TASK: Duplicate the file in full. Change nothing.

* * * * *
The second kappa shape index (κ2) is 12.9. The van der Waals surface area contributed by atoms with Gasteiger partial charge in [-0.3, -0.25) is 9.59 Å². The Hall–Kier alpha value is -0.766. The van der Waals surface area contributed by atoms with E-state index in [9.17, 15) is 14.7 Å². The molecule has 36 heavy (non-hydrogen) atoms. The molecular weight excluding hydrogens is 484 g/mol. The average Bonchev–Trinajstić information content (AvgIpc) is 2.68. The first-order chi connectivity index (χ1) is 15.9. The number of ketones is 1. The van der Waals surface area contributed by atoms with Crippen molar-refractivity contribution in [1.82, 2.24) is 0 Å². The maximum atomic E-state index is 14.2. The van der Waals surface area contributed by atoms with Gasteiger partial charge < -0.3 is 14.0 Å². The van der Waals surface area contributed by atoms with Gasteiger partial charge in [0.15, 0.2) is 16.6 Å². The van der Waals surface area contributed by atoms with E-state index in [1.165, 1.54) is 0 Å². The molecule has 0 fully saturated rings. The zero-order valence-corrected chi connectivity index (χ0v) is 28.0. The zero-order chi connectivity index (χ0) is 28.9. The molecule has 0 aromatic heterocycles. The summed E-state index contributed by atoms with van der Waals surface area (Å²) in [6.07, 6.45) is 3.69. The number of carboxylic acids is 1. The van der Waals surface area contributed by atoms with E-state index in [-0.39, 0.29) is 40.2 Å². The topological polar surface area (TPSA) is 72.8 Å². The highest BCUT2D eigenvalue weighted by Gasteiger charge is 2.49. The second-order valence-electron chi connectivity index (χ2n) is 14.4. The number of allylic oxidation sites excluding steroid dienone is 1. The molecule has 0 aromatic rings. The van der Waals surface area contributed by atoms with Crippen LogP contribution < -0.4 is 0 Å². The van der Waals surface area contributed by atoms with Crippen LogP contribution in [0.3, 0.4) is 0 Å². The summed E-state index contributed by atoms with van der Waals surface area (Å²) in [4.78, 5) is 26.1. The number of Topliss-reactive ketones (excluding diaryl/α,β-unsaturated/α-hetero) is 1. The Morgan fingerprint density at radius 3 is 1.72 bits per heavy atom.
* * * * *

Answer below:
The second kappa shape index (κ2) is 12.9. The van der Waals surface area contributed by atoms with Gasteiger partial charge in [-0.3, -0.25) is 9.59 Å². The Hall–Kier alpha value is -0.766. The van der Waals surface area contributed by atoms with E-state index in [9.17, 15) is 14.7 Å². The molecule has 36 heavy (non-hydrogen) atoms. The molecular weight excluding hydrogens is 484 g/mol. The average Bonchev–Trinajstić information content (AvgIpc) is 2.68. The first-order chi connectivity index (χ1) is 15.9. The number of ketones is 1. The van der Waals surface area contributed by atoms with Crippen molar-refractivity contribution in [1.82, 2.24) is 0 Å². The maximum atomic E-state index is 14.2. The van der Waals surface area contributed by atoms with Gasteiger partial charge < -0.3 is 14.0 Å². The van der Waals surface area contributed by atoms with Gasteiger partial charge in [0.15, 0.2) is 16.6 Å². The van der Waals surface area contributed by atoms with E-state index in [1.165, 1.54) is 0 Å². The molecule has 0 fully saturated rings. The zero-order valence-corrected chi connectivity index (χ0v) is 28.0. The zero-order chi connectivity index (χ0) is 28.9. The molecule has 0 aromatic heterocycles. The summed E-state index contributed by atoms with van der Waals surface area (Å²) in [6.07, 6.45) is 3.69. The number of carboxylic acids is 1. The van der Waals surface area contributed by atoms with E-state index in [-0.39, 0.29) is 40.2 Å². The topological polar surface area (TPSA) is 72.8 Å². The highest BCUT2D eigenvalue weighted by Gasteiger charge is 2.49. The second-order valence-electron chi connectivity index (χ2n) is 14.4. The number of allylic oxidation sites excluding steroid dienone is 1. The molecule has 0 aromatic rings. The van der Waals surface area contributed by atoms with Crippen LogP contribution < -0.4 is 0 Å². The van der Waals surface area contributed by atoms with Crippen LogP contribution in [0.3, 0.4) is 0 Å². The summed E-state index contributed by atoms with van der Waals surface area (Å²) in [4.78, 5) is 26.1. The number of Topliss-reactive ketones (excluding diaryl/α,β-unsaturated/α-hetero) is 1. The Morgan fingerprint density at radius 3 is 1.72 bits per heavy atom.